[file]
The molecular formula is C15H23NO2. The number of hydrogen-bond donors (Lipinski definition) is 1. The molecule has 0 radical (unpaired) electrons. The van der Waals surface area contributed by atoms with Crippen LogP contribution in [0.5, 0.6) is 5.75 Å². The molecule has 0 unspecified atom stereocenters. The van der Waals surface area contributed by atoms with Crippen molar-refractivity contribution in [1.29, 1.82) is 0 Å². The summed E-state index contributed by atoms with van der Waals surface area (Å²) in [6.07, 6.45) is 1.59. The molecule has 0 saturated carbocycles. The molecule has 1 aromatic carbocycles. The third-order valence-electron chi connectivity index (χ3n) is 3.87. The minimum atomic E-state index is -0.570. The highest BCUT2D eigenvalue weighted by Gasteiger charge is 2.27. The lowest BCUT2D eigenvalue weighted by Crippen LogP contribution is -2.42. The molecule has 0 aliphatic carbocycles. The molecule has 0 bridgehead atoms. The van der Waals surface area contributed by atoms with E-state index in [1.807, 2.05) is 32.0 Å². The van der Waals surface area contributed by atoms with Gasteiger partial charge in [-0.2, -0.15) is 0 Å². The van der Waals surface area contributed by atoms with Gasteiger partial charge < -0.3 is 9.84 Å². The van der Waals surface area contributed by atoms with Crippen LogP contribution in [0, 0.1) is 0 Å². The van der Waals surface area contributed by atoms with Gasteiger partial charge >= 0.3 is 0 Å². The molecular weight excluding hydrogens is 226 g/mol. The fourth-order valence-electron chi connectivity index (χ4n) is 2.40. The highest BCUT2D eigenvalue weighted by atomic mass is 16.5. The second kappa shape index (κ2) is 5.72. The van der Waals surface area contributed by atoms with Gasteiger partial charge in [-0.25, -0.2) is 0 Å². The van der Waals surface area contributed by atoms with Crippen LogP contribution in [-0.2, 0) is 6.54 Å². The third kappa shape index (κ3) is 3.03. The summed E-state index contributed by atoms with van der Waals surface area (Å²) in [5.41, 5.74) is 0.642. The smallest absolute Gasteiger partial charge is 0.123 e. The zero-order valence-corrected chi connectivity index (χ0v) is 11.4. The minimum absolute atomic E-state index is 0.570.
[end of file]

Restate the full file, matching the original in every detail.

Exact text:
The molecular formula is C15H23NO2. The number of hydrogen-bond donors (Lipinski definition) is 1. The molecule has 0 radical (unpaired) electrons. The van der Waals surface area contributed by atoms with Crippen LogP contribution in [0.5, 0.6) is 5.75 Å². The molecule has 0 unspecified atom stereocenters. The van der Waals surface area contributed by atoms with Crippen molar-refractivity contribution in [1.29, 1.82) is 0 Å². The summed E-state index contributed by atoms with van der Waals surface area (Å²) in [6.07, 6.45) is 1.59. The molecule has 0 saturated carbocycles. The molecule has 1 aromatic carbocycles. The third-order valence-electron chi connectivity index (χ3n) is 3.87. The minimum atomic E-state index is -0.570. The highest BCUT2D eigenvalue weighted by Gasteiger charge is 2.27. The lowest BCUT2D eigenvalue weighted by Crippen LogP contribution is -2.42. The molecule has 0 aliphatic carbocycles. The molecule has 0 bridgehead atoms. The van der Waals surface area contributed by atoms with E-state index in [1.807, 2.05) is 32.0 Å². The van der Waals surface area contributed by atoms with Gasteiger partial charge in [-0.2, -0.15) is 0 Å². The van der Waals surface area contributed by atoms with Gasteiger partial charge < -0.3 is 9.84 Å². The van der Waals surface area contributed by atoms with Crippen LogP contribution in [0, 0.1) is 0 Å². The van der Waals surface area contributed by atoms with Gasteiger partial charge >= 0.3 is 0 Å². The molecular weight excluding hydrogens is 226 g/mol. The fourth-order valence-electron chi connectivity index (χ4n) is 2.40. The highest BCUT2D eigenvalue weighted by atomic mass is 16.5. The second kappa shape index (κ2) is 5.72. The van der Waals surface area contributed by atoms with Gasteiger partial charge in [-0.25, -0.2) is 0 Å². The van der Waals surface area contributed by atoms with Crippen LogP contribution in [-0.2, 0) is 6.54 Å². The third kappa shape index (κ3) is 3.03. The summed E-state index contributed by atoms with van der Waals surface area (Å²) in [5.41, 5.74) is 0.642. The smallest absolute Gasteiger partial charge is 0.123 e. The zero-order valence-corrected chi connectivity index (χ0v) is 11.4. The minimum absolute atomic E-state index is 0.570.